Dyslexia Creates with Tom McLaughlin

Dyslexia Creates with Tom McLaughlin


Today marks the beginning of Dyslexia Awareness Week 2020, and what better way to celebrate this year’s theme of #DyslexiaCreates than with a post from author, illustrator, proud dyslexic and all round creative star Tom McLaughlin. We were thrilled to recently welcome Tom to the Barrington Stoke family with the publication of Queen of King Street, and we know that he’ll be a huge inspiration to so many of our readers. 

Over to you Tom …


I often wonder what it would be like not to be dyslexic: not to be born with this brain. If there was a button to make it go away for ever, would I do it — would I press it? Would all the creativity instantly drain out of me? Would all my ideas melt away? In my head I imagine pressing the button, and rainbows and unicorns and all the other daft things that fill my brain would take flight out of my ears to find a new home: some other brain to make their own.  I would be a grey, empty shell of a human where once creativity and imagination had bubbled and popped away.

There are times when I wish my head was different, like when I have to read a new book aloud at an event. New books terrify me. I haven’t had the benefit of reading them over and over until I know them forwards and backwards like an actor learning their lines in a play. For me writing a book is much easier than reading one out loud, even when it’s one I’ve written. It’s very hard to avoid reading in front of people, but heck knows I’ve tried.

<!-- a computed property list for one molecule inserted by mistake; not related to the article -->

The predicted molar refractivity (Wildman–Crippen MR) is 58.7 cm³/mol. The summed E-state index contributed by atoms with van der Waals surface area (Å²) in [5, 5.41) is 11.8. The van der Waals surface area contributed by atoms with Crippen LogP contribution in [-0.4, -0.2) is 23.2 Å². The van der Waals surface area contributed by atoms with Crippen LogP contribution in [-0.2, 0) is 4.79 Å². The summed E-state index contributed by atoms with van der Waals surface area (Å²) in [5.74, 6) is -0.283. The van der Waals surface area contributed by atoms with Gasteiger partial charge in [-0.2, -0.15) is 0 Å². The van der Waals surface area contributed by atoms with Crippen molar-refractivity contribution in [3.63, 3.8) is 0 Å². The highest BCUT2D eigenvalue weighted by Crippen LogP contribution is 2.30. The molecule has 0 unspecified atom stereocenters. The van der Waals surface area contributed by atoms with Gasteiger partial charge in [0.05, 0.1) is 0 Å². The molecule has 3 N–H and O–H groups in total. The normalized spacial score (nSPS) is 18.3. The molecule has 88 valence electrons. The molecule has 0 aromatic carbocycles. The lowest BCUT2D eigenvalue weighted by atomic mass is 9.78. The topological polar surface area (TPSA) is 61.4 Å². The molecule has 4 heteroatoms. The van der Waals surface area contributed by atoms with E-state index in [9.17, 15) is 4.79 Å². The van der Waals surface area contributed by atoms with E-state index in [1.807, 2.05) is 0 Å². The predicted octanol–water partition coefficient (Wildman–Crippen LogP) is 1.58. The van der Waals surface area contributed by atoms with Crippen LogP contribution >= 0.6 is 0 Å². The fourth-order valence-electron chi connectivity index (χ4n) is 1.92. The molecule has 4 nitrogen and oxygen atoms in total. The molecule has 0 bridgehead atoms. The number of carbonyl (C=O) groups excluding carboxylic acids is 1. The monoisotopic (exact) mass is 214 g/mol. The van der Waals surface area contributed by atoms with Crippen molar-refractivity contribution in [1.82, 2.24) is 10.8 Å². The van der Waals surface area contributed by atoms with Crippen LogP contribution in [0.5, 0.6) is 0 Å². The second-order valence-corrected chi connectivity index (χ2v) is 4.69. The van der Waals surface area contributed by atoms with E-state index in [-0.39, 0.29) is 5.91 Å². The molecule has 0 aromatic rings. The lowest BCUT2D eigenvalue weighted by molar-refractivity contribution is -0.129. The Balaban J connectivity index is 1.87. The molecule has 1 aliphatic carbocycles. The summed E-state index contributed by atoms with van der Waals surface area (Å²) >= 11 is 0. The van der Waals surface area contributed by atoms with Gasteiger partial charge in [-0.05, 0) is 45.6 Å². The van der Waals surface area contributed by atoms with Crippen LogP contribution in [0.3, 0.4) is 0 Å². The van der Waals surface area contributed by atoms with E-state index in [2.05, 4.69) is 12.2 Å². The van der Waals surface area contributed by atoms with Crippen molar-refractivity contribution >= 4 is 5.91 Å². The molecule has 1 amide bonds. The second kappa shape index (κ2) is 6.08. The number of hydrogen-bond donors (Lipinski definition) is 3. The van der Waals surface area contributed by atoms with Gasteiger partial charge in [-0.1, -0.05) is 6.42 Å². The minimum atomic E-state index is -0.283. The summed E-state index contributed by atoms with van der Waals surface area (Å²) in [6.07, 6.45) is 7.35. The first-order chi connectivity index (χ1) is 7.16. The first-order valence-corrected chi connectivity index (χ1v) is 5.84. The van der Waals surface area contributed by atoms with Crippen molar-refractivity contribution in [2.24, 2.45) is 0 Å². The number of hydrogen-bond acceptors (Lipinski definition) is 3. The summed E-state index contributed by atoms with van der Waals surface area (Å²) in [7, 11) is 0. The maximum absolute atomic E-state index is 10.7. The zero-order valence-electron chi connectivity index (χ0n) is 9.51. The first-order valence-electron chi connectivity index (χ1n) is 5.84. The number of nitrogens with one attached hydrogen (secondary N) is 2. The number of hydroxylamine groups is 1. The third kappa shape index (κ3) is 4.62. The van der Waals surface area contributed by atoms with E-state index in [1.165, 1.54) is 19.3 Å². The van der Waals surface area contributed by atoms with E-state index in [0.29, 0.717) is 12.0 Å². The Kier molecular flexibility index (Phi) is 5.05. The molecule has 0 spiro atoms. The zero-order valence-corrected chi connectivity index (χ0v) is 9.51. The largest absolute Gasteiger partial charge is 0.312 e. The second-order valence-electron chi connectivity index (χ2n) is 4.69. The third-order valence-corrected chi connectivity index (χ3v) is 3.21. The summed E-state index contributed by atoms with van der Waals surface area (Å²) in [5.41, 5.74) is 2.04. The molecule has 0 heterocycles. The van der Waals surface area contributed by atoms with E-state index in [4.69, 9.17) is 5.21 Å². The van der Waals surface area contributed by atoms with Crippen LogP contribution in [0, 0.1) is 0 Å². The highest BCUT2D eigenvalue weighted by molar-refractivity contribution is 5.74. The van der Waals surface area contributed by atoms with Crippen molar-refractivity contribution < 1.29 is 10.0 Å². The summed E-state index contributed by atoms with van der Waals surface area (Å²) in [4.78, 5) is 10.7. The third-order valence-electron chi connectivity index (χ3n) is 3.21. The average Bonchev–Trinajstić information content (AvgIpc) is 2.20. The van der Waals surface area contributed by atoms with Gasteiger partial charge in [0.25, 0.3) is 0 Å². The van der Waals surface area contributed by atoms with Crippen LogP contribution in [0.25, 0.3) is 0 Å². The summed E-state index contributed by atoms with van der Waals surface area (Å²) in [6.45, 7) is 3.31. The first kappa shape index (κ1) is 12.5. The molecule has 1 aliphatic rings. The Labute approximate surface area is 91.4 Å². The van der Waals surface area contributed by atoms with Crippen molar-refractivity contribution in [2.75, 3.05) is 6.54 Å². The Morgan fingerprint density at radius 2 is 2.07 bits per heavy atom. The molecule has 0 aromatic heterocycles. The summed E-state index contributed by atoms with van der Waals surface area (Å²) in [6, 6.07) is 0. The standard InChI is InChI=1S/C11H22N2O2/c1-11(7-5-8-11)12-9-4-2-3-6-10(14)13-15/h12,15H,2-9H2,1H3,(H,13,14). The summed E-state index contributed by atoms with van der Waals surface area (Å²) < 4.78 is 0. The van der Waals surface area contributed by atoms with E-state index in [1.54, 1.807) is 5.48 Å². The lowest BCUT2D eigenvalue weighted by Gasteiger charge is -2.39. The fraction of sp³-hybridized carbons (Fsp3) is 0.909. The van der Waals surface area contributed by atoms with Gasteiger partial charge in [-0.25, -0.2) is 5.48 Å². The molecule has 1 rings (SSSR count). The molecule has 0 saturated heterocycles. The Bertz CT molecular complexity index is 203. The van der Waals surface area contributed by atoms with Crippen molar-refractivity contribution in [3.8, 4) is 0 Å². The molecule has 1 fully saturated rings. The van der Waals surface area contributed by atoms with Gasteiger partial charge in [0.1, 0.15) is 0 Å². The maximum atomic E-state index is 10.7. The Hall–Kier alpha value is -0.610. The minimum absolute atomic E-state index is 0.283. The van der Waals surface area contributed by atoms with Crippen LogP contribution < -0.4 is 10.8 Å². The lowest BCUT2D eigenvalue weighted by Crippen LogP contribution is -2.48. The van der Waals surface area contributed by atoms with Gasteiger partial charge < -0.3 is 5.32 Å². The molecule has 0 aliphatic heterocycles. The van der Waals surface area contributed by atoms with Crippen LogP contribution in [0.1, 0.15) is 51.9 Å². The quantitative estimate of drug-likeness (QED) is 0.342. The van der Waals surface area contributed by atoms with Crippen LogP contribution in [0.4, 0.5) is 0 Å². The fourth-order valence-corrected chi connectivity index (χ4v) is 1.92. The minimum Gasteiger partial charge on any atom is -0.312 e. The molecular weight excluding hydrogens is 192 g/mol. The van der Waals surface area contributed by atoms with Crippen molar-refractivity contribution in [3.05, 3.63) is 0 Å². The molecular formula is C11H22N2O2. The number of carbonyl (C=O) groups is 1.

I was a sneaky kid, like most dyslexics are. We know what we’re not good at and we avoid it, whether it’s reading, writing, spelling … and what’s the other one? Oh yeah, forgetfulness. It’s something that you get used to: thinking on your feet to avoid people catching you out and knowing this thing about you. But even employing the best sneakery can’t always save you, whether you’re reading in front of the class at school or reading the questions out in a game of Trivial Pursuit among your friends. So you learn to compensate, or over-compensate — to be quick-witted and think on your feet. Instead of reading what’s there on the page, I improvise around it like some sort of jazz musician. And while it can be stressful, particularly when you’re a kid, it was all part of my training: thinking creatively, thinking quickly — thinking laterally!


In short it’s about becoming creative. Creativity isn’t just about writing and drawing; it’s about generating and using ideas. Dyslexia has taught me that. I see and hear ideas all the time. Funny little words or phrases that turn into wafer-thin ideas and slowly grow into book titles, characters or drawings. That’s what dyslexia has given me, and while I sometimes make mistakes when I read my books aloud, and even though that’s really hard, I just have to remember that there wouldn’t be a book in the first place if it wasn’t for dyslexia. So, unicorns, you can rest easy — I’ve got no plans to press that button yet. It’s my funny little brain and I wouldn’t swap it for the world.


Thank you so much Tom!

Visit Tom’s website to find out more about his hilarious books and drawings, or click on the image to take a look at his brand new book Queen of King Street